Alzheimer’s disease is a slow decline. Most people who develop it survive for years after diagnosis, gradually losing memory and the ability to care for themselves. Families and caregivers can become overwhelmed. Fortunately, help is available.
The Alzheimer’s Association St. Louis Chapter offers a wide range of services for Alzheimer’s patients and their families. Sharing information and support can help alleviate stress and lift some of the burden.
A comprehensive listing of services is available at alz.org/stl, and Debra Bryer, early stage coordinator for the Alzheimer's Association St. Louis Chapter, highlights the individualized care consultations that allow staff to connect individuals and caregivers to the services that best serve their needs. For example, respite programs provide family caregivers either time to do necessary or desired activities, or provide needed products for the person with dementia. Educational programs and support groups are available to assist with issues relating to medications, activities, financial concerns and caregiver concerns.
An increasing number of assisted living and long-term care facilities offer specialized memory care programs and housing units. “The culture change in specialized memory care is refreshing, and it’s good for families and residents. We can see some of the things we started about 10 years ago taking root in other communities across St. Louis and across the country,” says Karen Tjaden, director of marketing and admissions at Parc Provence, a skilled nursing, assisted-living and memory care community in Creve Coeur.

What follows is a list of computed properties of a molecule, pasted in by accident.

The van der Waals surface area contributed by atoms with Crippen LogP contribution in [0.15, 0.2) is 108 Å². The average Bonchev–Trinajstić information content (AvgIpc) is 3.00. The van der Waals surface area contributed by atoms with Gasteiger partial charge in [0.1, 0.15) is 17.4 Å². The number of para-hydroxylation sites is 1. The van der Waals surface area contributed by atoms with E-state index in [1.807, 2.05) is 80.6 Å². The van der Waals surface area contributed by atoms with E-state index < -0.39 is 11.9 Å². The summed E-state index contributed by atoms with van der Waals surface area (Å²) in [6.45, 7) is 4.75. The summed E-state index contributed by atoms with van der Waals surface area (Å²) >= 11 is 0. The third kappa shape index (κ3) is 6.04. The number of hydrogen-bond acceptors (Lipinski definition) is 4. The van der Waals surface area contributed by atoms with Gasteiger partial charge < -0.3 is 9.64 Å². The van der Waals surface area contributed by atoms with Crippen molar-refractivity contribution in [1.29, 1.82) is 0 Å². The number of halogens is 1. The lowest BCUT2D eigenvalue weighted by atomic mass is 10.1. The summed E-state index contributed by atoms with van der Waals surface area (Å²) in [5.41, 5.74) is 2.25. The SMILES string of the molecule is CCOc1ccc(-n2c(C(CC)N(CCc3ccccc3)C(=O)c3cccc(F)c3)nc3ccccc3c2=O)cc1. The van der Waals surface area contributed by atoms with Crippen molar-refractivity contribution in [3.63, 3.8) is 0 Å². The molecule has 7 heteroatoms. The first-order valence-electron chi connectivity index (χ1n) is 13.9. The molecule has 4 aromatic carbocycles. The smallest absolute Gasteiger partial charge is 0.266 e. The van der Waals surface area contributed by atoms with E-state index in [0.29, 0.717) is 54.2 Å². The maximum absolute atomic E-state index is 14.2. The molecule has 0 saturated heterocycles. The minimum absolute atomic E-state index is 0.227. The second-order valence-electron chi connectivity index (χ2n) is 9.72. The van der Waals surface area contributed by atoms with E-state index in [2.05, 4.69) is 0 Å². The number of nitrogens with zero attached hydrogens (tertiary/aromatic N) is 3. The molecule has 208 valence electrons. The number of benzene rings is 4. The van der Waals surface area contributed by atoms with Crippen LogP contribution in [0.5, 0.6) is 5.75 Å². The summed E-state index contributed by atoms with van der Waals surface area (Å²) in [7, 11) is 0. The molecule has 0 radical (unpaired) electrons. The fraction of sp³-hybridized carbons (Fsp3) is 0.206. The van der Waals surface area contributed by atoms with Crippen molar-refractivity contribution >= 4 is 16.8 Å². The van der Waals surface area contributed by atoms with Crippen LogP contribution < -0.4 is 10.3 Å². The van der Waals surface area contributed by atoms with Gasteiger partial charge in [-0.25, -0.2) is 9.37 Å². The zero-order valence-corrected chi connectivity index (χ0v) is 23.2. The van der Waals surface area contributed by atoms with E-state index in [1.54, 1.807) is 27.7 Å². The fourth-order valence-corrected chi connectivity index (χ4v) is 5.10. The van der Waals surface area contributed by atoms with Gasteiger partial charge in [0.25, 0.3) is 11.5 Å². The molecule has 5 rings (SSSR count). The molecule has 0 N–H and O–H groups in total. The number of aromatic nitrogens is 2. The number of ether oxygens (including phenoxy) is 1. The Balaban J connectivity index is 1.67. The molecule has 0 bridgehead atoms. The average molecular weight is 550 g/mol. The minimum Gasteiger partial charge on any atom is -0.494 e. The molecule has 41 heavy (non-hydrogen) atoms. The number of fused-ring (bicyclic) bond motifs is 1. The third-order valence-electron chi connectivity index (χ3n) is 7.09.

Activities at Parc Provence are tailored to the stage of dementia in order to allow residents to do as much as possible for as long as possible. “And these activities aren’t fluff,” Tjaden notes. “It’s important to maintain cognitive awareness as long as possible, and social interaction also improves quality of life.”
Quarterly care plans are reviewed with families so everyone agrees on and understands all aspects of care, including diet, activity and nursing care. Monthly support groups and family education programs also help residents’ families share ideas and issues.
Cindy Paige, health services sales director at Aberdeen Heights, agrees that identifying the appropriate level of care and support is key. “People with dementia need stimulation and engagement,” she says. “We focus on three goals in the services we provide: maintaining residents’ self-esteem, sense of purpose and belonging.” To this end, staffers identify activities and participatory jobs for residents that match with their individual backgrounds and interests.
“We make sure our staffers meet residents wherever they are on their journey,” Paige says. “We focus on what they can do, not on what they can’t do.”